Charles Price once said, “We cannot separate the cradle from the cross. We can’t separate His birth from His death. We can’t separate the baby from the man. We will not understand Christmas unless we understand Easter and we marry the two together.”
Simply put, there is no Christmas without Easter. Right? There’s no sense celebrating his birth if we don’t acknowledge what he has done in his death.
At Carman, we spent Advent exploring how we can prepare the way for the coming of Jesus Christ. We looked at when he is coming by exploring Jesus’ words saying that he will return at an unexpected time. In the end, it doesn’t really matter when Jesus will return, because we should be seeking to be prepared within our hearts for his return all the time. So whenever he does return, we’re ready.
Then we looked at why we need to be ready. We looked at the words of John the Baptist explaining that those who are ready will inherit the kingdom of God as part of God’s great harvest, while the rest will be thrown into the unquenchable fire. So we get ready because the Kingdom of heaven is a place we don’t want to miss out on, and the alternative doesn’t sound very pleasant at all.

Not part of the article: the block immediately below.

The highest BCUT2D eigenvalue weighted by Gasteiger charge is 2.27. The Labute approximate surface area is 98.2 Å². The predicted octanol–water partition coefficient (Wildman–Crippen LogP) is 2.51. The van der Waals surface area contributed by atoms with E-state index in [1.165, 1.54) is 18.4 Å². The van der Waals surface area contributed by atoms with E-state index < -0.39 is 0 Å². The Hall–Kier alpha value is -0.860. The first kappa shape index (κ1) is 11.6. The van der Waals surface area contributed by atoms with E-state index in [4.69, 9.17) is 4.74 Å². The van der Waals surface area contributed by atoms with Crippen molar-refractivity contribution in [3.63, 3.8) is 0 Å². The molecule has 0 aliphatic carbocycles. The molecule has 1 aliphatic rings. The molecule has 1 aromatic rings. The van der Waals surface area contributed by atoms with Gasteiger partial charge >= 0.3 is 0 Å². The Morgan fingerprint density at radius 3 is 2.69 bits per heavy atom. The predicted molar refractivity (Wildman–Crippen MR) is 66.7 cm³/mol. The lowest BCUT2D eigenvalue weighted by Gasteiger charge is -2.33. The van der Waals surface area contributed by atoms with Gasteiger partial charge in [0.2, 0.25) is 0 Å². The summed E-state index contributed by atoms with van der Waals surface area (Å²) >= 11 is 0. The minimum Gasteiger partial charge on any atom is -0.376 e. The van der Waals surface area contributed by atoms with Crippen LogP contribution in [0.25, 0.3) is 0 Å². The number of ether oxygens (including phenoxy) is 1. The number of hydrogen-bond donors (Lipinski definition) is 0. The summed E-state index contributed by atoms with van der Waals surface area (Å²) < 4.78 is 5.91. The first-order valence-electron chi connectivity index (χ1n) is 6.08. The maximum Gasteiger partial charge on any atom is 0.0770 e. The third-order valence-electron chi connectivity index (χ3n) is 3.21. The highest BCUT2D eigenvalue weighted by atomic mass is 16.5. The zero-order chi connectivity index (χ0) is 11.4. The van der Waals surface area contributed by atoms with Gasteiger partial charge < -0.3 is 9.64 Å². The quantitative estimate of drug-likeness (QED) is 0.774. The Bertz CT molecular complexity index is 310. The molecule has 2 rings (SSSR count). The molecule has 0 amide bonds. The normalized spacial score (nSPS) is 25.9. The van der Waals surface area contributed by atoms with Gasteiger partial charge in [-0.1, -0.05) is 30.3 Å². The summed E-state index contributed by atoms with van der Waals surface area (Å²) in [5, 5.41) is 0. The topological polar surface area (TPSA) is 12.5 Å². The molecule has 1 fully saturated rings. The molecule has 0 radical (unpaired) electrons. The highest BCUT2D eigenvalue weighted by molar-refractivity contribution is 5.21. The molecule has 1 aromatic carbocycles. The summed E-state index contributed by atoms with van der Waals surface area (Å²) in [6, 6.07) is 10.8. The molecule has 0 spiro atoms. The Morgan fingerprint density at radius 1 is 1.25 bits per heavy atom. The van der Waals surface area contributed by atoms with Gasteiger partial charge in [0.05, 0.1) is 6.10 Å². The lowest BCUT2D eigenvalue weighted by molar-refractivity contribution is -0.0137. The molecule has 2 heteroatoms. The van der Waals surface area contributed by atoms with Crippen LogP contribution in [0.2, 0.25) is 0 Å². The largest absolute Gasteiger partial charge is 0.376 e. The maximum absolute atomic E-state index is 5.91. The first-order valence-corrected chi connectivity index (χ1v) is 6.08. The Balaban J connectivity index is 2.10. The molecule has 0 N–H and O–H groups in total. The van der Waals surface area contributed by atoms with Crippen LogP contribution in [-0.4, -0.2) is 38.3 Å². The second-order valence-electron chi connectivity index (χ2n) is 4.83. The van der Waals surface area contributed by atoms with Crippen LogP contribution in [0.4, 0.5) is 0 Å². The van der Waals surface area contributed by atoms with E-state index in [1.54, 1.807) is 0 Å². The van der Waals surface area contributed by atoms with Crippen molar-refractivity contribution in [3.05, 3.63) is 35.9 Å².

We also looked at who we are preparing for. We looked at the message John sent to Jesus from prison, asking if Jesus was indeed the one he was prophesying about. Jesus’ response was to tell John, “the blind receive their sight, the lame walk, the lepers are cleansed, the deaf hear, the dead are raised, and the poor have good news brought to them. And blessed is anyone who takes no offence at me.” Jesus is indeed the promised one sent by God to make things right in the world.
Ok, so if we are prepared, then what’s next? We’ve heard the story, we’ve celebrated his birth, now what?
It’s not often I get to preach on a text like our reading from Colossians this morning. I tend to follow the lectionary (which are the prescribed readings for each Sunday), and it doesn’t come up very often. The reading from this morning though is a beautiful snapshot of who Jesus is and what He continues to do through us.
Paul is praying for the Colossians. He is encouraging them to grow in their faith and to let God work through them as they deepen their understanding and their relationship with Him.
I need to read a good part of this passage over again, because it is so well written. Paul writes,